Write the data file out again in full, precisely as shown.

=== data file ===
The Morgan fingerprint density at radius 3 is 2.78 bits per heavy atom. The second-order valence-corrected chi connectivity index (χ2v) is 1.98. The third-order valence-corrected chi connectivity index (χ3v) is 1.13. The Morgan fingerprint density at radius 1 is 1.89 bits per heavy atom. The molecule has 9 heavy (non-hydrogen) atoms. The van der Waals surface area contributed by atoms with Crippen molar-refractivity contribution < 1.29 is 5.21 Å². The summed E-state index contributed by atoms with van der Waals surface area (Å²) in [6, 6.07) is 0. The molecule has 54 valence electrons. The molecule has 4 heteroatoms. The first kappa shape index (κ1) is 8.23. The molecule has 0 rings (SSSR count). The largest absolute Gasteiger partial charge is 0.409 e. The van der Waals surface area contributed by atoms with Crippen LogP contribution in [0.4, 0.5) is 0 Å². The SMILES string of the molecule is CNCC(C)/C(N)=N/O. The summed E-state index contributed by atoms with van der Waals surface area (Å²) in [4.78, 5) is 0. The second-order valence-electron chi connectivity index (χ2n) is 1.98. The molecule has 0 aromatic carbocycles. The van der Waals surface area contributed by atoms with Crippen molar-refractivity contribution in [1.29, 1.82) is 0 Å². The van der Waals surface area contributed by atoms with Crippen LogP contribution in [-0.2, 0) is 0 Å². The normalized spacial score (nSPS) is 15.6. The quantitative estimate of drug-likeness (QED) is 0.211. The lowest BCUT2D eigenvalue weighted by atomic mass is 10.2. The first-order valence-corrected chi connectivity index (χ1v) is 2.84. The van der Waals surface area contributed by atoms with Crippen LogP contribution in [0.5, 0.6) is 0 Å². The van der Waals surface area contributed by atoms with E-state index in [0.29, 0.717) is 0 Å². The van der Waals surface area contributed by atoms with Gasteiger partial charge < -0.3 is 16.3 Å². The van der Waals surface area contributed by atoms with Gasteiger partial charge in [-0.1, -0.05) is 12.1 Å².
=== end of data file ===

The Morgan fingerprint density at radius 3 is 2.78 bits per heavy atom. The second-order valence-corrected chi connectivity index (χ2v) is 1.98. The third-order valence-corrected chi connectivity index (χ3v) is 1.13. The Morgan fingerprint density at radius 1 is 1.89 bits per heavy atom. The molecule has 9 heavy (non-hydrogen) atoms. The van der Waals surface area contributed by atoms with Crippen molar-refractivity contribution < 1.29 is 5.21 Å². The summed E-state index contributed by atoms with van der Waals surface area (Å²) in [6, 6.07) is 0. The molecule has 54 valence electrons. The molecule has 4 heteroatoms. The first kappa shape index (κ1) is 8.23. The molecule has 0 rings (SSSR count). The largest absolute Gasteiger partial charge is 0.409 e. The van der Waals surface area contributed by atoms with Crippen LogP contribution in [0.4, 0.5) is 0 Å². The SMILES string of the molecule is CNCC(C)/C(N)=N/O. The summed E-state index contributed by atoms with van der Waals surface area (Å²) in [4.78, 5) is 0. The second-order valence-electron chi connectivity index (χ2n) is 1.98. The molecule has 0 aromatic carbocycles. The van der Waals surface area contributed by atoms with Crippen molar-refractivity contribution in [1.29, 1.82) is 0 Å². The van der Waals surface area contributed by atoms with Crippen LogP contribution in [-0.2, 0) is 0 Å². The normalized spacial score (nSPS) is 15.6. The quantitative estimate of drug-likeness (QED) is 0.211. The lowest BCUT2D eigenvalue weighted by atomic mass is 10.2. The first-order valence-corrected chi connectivity index (χ1v) is 2.84. The van der Waals surface area contributed by atoms with Crippen LogP contribution in [0.5, 0.6) is 0 Å². The van der Waals surface area contributed by atoms with E-state index in [0.29, 0.717) is 0 Å². The van der Waals surface area contributed by atoms with Gasteiger partial charge < -0.3 is 16.3 Å². The van der Waals surface area contributed by atoms with Gasteiger partial charge in [-0.1, -0.05) is 12.1 Å².